opponents at the same time. It’ll be fun, trust me.

Number two: Never let ‘em know your next move

Even better, have a next move. Research draft strategies. Are you going old school (two running backs in

the first two rounds), progressive (tight end/QB in the first round), or best available player (value based

drafting)? It does not have to get too technical, but a little planning never hurt nobody… (insert the 12


There are countless resources (paid and free) for information; it will help you win (no one sets out to

lose their league, right?). You’ll have more fun, your league will be more competitive, and you’ll find you

enjoy the NFL a bit more.

Here are some good resources:

Twitter has countless people to follow (Matt Waldman, Sigmund Bloom, Evan Silva to name a few). Get

active and use your resources.

Number three: Never refuse to draft no-bod-y

Don’t be a homer. Skins fans, look for Romo to put up big points for you despite his propensity to turn

the ball over.

This applies for any draft-worthy player on all 32 teams, no matter who your squad is.

Number four: I know you heard this before – never get high on your own supply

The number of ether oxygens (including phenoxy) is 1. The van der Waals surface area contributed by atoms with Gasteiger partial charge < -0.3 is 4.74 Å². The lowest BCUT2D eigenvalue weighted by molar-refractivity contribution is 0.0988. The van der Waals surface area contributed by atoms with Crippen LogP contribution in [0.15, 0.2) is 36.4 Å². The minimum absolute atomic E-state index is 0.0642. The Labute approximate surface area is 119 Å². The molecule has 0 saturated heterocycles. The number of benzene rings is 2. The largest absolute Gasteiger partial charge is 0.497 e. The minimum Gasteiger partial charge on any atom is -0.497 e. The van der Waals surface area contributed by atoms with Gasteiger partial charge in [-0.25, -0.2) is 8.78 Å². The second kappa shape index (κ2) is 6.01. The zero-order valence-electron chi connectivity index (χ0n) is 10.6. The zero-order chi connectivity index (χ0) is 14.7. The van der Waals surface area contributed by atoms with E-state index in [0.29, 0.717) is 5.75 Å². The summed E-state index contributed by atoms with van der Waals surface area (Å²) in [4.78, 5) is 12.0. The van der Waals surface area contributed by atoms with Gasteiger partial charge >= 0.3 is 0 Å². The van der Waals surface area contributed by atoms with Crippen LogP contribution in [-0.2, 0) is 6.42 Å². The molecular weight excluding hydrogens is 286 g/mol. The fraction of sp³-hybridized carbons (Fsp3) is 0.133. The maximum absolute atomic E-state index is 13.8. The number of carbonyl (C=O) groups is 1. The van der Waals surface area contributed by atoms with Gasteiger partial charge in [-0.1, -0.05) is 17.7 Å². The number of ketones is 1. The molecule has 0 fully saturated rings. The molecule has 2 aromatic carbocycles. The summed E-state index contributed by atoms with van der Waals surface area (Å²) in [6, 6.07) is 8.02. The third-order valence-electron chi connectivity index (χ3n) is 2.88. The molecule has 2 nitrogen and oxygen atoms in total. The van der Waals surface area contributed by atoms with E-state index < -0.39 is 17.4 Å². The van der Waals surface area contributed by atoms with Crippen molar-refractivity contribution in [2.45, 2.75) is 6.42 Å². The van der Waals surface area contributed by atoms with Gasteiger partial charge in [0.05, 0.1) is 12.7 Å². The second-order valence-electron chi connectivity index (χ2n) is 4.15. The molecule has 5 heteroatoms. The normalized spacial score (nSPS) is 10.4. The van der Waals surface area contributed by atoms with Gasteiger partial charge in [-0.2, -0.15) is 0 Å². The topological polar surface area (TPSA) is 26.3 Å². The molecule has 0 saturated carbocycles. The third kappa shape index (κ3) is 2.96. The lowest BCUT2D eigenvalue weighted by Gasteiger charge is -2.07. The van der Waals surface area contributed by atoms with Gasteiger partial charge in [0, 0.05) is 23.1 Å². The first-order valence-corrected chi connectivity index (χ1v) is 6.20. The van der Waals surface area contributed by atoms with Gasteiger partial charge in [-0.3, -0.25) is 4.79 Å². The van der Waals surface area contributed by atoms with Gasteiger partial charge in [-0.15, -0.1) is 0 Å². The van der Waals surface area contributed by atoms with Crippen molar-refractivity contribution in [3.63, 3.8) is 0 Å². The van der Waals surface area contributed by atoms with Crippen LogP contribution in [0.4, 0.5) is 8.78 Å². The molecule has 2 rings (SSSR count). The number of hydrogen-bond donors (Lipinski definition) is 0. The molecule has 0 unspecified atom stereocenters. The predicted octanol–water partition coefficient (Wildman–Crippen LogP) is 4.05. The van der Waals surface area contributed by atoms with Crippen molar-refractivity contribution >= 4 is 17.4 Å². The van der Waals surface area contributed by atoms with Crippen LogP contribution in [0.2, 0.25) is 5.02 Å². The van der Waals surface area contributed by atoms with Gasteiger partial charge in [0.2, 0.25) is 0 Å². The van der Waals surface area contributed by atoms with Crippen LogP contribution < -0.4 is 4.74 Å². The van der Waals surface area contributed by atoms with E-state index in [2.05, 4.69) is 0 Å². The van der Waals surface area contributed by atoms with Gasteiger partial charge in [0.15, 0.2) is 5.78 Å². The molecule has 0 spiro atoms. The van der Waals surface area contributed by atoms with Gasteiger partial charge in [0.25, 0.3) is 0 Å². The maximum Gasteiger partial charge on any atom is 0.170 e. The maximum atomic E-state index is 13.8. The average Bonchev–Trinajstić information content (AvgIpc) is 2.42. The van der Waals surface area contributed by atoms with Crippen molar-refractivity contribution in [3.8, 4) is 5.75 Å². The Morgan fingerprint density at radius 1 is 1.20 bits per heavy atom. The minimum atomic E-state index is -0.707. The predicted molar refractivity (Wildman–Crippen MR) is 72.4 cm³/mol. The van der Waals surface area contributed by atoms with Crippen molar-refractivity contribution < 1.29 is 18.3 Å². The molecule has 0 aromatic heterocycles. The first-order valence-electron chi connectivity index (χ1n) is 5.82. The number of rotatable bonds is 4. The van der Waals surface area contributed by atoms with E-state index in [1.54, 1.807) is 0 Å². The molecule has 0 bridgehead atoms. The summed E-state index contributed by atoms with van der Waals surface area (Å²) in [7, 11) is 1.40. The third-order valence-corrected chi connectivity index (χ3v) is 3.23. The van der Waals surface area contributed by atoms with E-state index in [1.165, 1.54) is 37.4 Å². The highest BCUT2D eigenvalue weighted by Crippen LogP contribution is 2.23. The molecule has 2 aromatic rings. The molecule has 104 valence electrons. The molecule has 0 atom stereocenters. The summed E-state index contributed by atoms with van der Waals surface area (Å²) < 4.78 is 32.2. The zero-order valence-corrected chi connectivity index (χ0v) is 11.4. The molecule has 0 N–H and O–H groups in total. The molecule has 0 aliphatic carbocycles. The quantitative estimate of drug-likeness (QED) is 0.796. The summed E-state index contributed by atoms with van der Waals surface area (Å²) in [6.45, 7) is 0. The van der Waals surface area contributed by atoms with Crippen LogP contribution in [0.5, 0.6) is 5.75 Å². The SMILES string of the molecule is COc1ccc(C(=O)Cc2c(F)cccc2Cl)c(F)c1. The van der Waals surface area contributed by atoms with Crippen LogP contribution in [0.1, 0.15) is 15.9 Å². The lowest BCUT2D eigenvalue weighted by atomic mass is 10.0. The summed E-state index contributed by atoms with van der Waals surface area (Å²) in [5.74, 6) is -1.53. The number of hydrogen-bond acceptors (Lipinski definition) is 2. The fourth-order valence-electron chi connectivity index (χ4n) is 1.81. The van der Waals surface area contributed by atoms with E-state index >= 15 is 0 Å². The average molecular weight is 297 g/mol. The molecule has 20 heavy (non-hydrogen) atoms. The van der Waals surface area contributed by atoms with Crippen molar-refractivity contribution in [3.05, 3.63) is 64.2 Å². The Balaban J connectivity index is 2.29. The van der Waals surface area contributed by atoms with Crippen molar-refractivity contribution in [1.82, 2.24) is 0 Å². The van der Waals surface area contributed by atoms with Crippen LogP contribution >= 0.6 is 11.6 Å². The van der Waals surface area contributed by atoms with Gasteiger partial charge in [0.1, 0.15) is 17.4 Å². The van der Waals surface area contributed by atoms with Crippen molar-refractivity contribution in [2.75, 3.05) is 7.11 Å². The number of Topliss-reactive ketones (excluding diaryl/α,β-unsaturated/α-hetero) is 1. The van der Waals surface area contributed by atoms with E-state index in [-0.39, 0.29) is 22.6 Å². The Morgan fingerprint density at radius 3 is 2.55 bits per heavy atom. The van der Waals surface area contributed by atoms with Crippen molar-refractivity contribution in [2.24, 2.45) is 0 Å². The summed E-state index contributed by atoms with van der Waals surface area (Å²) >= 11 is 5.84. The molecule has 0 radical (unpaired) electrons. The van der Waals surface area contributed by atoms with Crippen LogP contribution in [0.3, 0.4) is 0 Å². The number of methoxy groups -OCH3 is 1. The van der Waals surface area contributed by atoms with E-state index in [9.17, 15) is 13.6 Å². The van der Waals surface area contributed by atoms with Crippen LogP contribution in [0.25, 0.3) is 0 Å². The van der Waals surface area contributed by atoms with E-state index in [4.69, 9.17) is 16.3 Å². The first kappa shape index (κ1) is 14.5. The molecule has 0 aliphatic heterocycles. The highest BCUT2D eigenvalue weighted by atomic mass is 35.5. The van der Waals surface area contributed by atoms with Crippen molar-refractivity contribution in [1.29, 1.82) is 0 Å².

Here’s a story: the year was 2008. It’s draft day for my 12 team fantasy league. One guy (let’s say his team

name was “Bellicheck’s Hoodie” to protect the innocent) gets the 4th overall pick.

Here is his draft (warning graphic content below):

Round 1 (Pick 4): Randy Moss – WR, New England

Round 2 (Pick 16): Tom Brady – QB, New England

Round 3 (Pick 28): Wes Welker – WR, New England

Round 4 (Pick 40): Laurence Maroney – RB, New England

Round 5 (Pick 52): Benjamin Watson – TE, New England

Round 6 (Pick 64): Stephen Gostkowski – K, New England

Round 7 (Pick 76): Patriots Team Defense

Tom Brady would go on to blow out his knee in the first game.

You can guess where “Bellicheck’s Hoodie” placed that year.

Don’t be that guy (or gal).

Number five: never go and draft without practice

Try a few mocks. It will help you get a feel for where players you are targeting are getting drafted. It will